Pawlenty is currently on a multi-city media blitz for his book “Courage To Stand”, which outlines the loss of “strong-back jobs” that do not require college degrees as key to voter decision making in 2012, during his appearance in the nation’s capital at the National Press Club (NPC).

Pawlenty had been considered as the running mate for Republican presidential candidate Arizona Senator John McCain in 2008. However, he does not believe the result would have been different had he been chosen instead of former Alaska Governor Sarah Palin. “After the economy cratered in 2008, I think whoever the running mate had been was going to lose,” Pawlenty told the crowd. “And, I think we’re going to see more of that this time around.”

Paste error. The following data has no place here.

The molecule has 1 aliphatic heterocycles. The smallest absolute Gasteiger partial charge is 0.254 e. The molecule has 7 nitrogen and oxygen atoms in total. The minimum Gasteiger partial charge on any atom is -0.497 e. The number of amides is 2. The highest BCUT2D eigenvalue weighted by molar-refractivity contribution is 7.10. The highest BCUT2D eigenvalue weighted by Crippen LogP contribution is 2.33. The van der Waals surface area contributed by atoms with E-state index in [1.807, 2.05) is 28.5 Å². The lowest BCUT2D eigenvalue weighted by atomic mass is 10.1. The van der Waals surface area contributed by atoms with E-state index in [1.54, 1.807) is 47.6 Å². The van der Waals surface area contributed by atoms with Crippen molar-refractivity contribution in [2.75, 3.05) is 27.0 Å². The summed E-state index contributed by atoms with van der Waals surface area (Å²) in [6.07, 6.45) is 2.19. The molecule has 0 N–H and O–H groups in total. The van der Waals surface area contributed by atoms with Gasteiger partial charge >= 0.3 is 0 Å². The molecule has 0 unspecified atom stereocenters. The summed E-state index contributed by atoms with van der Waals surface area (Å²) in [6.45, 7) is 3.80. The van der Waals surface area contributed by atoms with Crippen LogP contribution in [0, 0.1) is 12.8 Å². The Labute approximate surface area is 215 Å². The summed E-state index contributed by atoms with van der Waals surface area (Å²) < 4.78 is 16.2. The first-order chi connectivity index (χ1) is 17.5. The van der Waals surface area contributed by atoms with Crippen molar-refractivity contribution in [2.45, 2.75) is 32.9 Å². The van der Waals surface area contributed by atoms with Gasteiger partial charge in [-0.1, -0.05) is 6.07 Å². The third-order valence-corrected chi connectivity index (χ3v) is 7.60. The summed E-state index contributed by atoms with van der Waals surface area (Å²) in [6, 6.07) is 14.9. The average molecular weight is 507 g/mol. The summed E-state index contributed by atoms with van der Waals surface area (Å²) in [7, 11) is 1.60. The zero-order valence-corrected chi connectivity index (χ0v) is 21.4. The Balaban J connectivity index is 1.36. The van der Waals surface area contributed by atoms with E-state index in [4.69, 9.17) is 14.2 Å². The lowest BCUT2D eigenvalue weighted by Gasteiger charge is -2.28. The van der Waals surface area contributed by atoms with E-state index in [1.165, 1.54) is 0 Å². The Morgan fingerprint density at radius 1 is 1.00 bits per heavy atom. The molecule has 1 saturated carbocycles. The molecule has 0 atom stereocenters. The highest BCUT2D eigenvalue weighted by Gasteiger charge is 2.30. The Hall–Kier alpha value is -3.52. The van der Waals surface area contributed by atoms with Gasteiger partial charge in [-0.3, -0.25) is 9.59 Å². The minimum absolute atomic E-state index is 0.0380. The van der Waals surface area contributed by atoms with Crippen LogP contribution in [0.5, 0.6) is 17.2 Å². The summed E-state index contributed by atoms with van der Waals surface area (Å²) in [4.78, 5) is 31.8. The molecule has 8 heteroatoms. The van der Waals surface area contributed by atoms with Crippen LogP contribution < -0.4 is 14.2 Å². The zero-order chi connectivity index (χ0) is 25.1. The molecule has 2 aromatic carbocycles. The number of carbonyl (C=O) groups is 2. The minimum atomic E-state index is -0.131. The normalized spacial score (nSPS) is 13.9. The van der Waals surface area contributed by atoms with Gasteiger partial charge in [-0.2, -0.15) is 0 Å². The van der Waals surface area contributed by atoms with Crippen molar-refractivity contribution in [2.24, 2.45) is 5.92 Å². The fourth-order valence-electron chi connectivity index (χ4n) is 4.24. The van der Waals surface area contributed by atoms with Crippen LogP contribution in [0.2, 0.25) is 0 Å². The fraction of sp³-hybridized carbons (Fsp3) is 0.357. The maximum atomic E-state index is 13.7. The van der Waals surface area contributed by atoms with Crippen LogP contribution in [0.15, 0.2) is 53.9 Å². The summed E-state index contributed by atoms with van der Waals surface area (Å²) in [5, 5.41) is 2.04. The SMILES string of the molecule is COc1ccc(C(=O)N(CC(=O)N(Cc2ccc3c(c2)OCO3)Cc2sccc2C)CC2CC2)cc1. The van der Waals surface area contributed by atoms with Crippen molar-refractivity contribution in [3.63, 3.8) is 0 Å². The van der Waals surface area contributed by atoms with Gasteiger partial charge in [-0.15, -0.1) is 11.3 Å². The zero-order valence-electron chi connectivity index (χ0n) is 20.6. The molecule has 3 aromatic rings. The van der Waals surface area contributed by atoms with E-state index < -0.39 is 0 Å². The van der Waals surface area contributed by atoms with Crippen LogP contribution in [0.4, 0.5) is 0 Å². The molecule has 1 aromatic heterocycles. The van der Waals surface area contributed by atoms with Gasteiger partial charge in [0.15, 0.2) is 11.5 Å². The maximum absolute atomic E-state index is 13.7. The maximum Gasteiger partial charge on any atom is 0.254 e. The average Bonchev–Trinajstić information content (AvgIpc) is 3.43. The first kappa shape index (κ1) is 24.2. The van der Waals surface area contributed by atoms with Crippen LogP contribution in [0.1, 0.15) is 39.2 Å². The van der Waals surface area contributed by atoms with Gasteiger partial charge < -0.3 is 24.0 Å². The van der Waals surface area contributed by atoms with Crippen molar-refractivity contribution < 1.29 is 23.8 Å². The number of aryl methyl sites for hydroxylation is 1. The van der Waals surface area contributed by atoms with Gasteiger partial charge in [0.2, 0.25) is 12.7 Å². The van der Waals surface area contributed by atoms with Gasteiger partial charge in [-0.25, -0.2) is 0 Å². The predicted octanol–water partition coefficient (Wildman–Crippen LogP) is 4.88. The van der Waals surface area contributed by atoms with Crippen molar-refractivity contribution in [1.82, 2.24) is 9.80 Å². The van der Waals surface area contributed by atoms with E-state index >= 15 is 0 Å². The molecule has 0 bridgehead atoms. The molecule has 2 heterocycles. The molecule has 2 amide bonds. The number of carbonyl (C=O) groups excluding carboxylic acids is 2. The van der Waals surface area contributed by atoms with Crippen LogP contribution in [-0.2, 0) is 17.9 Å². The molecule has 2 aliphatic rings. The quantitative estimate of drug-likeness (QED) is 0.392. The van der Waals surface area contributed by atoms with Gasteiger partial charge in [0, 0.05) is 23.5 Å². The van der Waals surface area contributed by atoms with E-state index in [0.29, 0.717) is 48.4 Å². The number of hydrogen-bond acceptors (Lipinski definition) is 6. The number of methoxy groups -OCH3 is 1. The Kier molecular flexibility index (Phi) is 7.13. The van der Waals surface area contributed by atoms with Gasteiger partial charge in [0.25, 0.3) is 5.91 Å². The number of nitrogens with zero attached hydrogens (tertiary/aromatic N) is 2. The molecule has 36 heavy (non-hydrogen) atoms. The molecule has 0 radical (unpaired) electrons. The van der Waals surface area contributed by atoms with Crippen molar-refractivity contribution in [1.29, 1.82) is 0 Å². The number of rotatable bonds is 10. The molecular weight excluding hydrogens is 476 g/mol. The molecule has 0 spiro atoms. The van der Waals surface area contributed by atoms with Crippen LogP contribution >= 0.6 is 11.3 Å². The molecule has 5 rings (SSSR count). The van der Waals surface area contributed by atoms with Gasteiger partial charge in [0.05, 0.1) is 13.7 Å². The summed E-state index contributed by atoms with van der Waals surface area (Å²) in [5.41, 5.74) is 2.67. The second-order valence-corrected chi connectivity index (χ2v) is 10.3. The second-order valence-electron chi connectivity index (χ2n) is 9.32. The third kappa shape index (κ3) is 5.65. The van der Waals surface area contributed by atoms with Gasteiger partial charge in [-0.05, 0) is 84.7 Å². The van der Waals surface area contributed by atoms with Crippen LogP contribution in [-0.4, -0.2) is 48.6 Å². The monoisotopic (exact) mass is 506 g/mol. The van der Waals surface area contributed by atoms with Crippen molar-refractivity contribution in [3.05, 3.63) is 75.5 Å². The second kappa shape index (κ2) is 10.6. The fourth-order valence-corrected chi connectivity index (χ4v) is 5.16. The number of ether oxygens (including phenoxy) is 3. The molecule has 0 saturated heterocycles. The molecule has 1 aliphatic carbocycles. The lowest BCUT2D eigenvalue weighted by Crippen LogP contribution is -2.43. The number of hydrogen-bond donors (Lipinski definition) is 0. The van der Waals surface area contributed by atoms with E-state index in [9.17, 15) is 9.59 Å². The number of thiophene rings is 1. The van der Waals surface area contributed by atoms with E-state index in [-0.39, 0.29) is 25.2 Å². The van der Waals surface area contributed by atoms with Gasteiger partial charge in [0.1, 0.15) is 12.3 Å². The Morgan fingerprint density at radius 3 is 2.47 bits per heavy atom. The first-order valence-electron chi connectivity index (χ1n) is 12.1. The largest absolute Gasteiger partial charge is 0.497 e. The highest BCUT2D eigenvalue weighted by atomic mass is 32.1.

Pawlenty appealed to “restore American common sense” by not increasing government spending, which he feared could increase taxes and damage businesses. In his book, Pawlenty contended an increase in the “socialist” spending mentality under President Barak Obama’s Administration -- expansion of federal programs such as health care --could lead America to the same high unemployment and budget troubles now faced by European economies. “Just because we followed Greece into democracy doesn’t mean we need to follow them into bankruptcy,” said Pawlenty. “As government pushes in, industrialism, responsibility, accountability, family, neighborhood, and so on, get pushed out.”